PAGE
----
Monday, January 07, 2008


Sorry for the delay between posts, but the further we got into Nutcracker season, the more I retreated into my shell. I don't particularly like performing, so I try to conserve my happy feelings as much as possible :)

So back to Carnival!

If you remember, we left a very happy little swamp filled with frogs, lizards, fish and alligator all samba-ing away. When the Samba finishes, the stage is taken over by a group of Culture Shock dancers portraying a flock of birds.

The dance that they did had a great kind of Tahitian-Hip-Hop flavor to it. Like Hula-ing ravens. After they are done, the SDB dancers come back on the stage with their own version of birds.

This dance is done to one of the pieces from Carnival of the Animals that was retained, the Aviary. The first dancer to appear is Abby Avery (seen in her rehearsal leg warmers) as a Bluebird.

Abby Avery.
Abby "Aviary."

Get it? Actually, she told me she used to be kidded about it as a kid.

The piece was originally designed to be a solo to be followed by a trio for Abby and two butterflies. But things changed.

As I was choreographing the entire ballet, I had finished a very nice tango for a pair of Rhinos. At the same time, someone had donated some very flashy, ballroom dance-y costumes to the ballet that were just staring at me all day long in the office.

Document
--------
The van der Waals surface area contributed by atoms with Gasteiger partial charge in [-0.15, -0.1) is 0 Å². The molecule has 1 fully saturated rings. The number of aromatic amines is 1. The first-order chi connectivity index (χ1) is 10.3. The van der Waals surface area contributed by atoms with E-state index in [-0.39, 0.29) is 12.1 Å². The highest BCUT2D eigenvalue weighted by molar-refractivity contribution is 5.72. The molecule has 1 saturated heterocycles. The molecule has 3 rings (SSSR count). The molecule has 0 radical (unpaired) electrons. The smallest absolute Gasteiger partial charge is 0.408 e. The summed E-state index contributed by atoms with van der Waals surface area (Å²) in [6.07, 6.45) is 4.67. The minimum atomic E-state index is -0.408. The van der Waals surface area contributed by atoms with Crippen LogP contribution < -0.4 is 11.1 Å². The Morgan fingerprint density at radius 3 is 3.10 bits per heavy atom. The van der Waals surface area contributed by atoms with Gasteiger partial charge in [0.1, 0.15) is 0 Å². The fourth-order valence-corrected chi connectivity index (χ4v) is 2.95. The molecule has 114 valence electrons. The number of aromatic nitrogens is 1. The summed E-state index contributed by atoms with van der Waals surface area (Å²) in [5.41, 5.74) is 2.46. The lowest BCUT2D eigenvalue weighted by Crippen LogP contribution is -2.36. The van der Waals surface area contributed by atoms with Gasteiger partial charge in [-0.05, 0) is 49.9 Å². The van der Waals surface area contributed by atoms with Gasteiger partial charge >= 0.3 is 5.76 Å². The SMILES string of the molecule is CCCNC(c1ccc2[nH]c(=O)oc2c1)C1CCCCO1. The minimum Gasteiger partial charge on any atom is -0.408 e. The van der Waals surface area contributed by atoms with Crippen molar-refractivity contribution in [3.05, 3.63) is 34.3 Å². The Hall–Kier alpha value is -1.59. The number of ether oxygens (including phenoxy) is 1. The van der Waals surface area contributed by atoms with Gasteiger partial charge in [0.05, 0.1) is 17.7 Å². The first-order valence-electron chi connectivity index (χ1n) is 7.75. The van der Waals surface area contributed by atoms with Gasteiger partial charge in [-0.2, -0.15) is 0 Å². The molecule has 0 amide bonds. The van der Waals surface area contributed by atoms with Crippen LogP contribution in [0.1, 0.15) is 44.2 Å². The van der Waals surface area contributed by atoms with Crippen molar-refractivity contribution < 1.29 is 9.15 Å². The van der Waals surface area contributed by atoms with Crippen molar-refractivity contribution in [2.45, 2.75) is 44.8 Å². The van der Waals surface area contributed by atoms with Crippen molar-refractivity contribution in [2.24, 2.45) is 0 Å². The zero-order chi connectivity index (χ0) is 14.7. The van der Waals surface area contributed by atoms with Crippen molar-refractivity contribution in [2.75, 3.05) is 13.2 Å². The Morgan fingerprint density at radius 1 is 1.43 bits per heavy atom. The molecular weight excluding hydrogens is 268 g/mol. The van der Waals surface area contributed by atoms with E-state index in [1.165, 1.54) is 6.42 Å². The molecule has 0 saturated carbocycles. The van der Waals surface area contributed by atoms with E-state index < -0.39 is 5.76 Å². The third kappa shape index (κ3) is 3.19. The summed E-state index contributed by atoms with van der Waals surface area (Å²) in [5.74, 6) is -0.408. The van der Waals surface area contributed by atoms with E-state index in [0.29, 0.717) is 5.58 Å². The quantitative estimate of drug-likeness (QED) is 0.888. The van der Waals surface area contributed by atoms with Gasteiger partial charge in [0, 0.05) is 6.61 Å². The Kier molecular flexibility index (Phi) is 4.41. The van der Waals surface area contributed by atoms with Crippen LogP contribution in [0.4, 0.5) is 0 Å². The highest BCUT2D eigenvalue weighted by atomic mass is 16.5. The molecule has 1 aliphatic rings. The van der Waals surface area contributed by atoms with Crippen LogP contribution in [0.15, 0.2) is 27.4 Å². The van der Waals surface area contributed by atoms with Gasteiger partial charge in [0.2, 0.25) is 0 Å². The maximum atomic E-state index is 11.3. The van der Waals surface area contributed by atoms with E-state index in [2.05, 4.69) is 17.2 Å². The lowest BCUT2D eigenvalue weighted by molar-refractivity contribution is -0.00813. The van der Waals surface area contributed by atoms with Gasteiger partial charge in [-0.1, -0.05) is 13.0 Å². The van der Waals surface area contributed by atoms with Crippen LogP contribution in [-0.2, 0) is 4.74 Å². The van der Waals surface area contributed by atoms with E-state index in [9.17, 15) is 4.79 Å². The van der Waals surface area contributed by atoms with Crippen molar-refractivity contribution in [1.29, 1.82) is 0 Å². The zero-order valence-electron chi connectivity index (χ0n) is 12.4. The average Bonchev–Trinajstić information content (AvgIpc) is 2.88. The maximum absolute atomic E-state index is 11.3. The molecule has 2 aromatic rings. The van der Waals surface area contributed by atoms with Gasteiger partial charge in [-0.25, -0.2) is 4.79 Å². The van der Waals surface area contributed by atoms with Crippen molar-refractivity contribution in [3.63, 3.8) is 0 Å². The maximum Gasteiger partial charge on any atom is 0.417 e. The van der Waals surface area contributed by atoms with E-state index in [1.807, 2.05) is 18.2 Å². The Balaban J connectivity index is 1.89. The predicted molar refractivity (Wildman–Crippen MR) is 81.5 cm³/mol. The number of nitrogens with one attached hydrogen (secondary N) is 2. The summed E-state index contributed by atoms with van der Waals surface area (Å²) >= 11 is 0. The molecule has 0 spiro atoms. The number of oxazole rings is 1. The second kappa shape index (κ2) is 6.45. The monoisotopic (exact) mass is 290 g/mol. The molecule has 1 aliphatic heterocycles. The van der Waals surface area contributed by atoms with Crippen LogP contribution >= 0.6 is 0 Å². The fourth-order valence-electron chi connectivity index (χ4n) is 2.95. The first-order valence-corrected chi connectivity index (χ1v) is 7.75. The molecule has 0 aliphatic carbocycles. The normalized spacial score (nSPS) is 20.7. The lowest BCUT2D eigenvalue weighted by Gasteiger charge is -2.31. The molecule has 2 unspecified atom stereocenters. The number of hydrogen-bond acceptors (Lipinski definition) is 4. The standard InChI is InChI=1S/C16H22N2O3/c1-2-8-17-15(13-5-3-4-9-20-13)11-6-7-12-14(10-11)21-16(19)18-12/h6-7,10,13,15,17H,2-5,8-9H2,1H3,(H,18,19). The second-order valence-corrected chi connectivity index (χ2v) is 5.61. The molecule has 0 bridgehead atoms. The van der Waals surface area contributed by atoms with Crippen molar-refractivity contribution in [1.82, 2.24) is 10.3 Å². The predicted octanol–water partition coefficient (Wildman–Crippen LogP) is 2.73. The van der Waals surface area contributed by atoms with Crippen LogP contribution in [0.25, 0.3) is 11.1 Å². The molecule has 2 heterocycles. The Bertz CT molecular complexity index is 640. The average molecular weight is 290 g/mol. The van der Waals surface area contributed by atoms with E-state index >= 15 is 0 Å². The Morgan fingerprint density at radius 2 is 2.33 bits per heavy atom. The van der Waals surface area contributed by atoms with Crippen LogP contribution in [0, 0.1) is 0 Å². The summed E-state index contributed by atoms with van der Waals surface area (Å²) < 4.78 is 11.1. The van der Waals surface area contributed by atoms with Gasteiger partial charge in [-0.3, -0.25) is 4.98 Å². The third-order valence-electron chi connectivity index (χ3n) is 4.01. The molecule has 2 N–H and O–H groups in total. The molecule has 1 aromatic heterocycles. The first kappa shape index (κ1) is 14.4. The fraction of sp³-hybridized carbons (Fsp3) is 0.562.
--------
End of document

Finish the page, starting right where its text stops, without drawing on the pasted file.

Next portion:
Pretty much all at once, I thought... why do I need to have two Rhino's? Can't it be a Rhino and something in a two piece hot pink costume.

Like a flamingo!

Ta-da. The character change made the dancer very happy. (She had ALSO been eyeing the costume for awhile.) She also went into the next rehearsal letting her partner know that she would no longer need to wear the pre-requisite Rhino horn in the dance.

So now I had a Flamingo... and a Bluebird... and a Swan.

Remember her.

Since I had 3 birds in the ballet, I could now have an... aviary. Even though it is still Abby's solo, we have a couple of guest crossovers from the Flamingo and Swan (who we will see later). So I actually get to make the ballet seem as if it has a bit more continuity rather than just be a bunch of disparate parts.

We also have a couple of crossovers from the two butterflies, who will join Abby for the following trio.

There are no insects in the Saint-Saens Carnival, so the inclusion of butterflies gives a nod to the insect world, without having to include anything too icky. (We also had the wings in storage. As a ballet company, there is no shortage of fairy/butterfly wings lying about.)

I loved the new music that was used for this trio. It had a lovely soaring quality. It was as if you were flying over Machu Pichu or some Andean mountain range. As a mater of fact, there was a lot of running in big arcs across the stage.

But it was pretty much another happy, happy dance. After all, butterflies and a bluebird flitting about. What else could it be?

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